Notes from Evan Smith
"When the President of the United States nicknames you The Cobra, you know you've made it -- not that Maureen Dowd needs any validation.
Long before George W. Bush won the presidency -- long before he was governor of Texas -- the 53-year-old New York Times columnist's reputation for skewering power players inside the Beltway, and in New York and Hollywood, was well established -- and it has won her loyal readers of every stripe.
Born in Washington, D.C., Dowd earned a degree in English from Catholic University and began her career at the now defunct Washington Star -- first as editorial assistant and later as a sports columnist, metro reporter, and feature writer.
After two years at Time magazine, she went to work for the Times, where she began writing about politics out of the paper's Washington bureau in 1986. In addition to covering every presidential campaign in the intervening years, she has been, since 1995, a twice a week Op-Ed columnist, winning the Pulitzer Prize for distinguished commentary in 1999.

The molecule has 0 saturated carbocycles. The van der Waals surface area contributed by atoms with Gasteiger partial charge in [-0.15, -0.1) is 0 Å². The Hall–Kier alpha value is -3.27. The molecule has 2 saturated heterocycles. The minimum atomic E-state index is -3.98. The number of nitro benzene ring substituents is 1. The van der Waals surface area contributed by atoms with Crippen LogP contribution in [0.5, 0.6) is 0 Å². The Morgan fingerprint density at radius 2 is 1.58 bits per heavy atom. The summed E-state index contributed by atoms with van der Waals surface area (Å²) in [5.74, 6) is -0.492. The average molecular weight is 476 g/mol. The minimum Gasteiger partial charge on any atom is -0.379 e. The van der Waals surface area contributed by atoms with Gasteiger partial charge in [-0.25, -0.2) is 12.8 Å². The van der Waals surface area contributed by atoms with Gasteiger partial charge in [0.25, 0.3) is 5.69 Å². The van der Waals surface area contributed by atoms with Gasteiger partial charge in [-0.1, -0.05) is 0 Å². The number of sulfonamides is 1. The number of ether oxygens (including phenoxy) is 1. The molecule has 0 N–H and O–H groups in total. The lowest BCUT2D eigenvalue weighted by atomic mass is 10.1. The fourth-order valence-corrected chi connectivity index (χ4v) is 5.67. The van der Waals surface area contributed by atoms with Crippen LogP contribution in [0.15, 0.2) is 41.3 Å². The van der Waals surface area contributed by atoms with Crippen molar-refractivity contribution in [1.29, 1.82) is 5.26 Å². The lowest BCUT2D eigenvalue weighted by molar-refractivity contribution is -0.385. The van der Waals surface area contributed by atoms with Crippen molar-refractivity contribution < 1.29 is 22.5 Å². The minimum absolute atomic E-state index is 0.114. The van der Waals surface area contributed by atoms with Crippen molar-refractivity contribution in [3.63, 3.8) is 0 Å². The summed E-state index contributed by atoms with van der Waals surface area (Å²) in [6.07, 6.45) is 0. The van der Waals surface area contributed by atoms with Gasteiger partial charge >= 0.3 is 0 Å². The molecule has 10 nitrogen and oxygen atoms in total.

She is also the author of two books -- Bushworld, a collection of her columns about you know who, and just released, Are Men Necessary?, a controversial meditation on war and peace between the sexes.
Speaking of war and peace, Dowd's place inside the troubled Times, and her perch on the observation desk overlooking the embattled White House, makes her an especially interesting person to talk to right now, as you're about to see." - Evan Smith, Texas Monthly Talks, Broadcast 11.17.05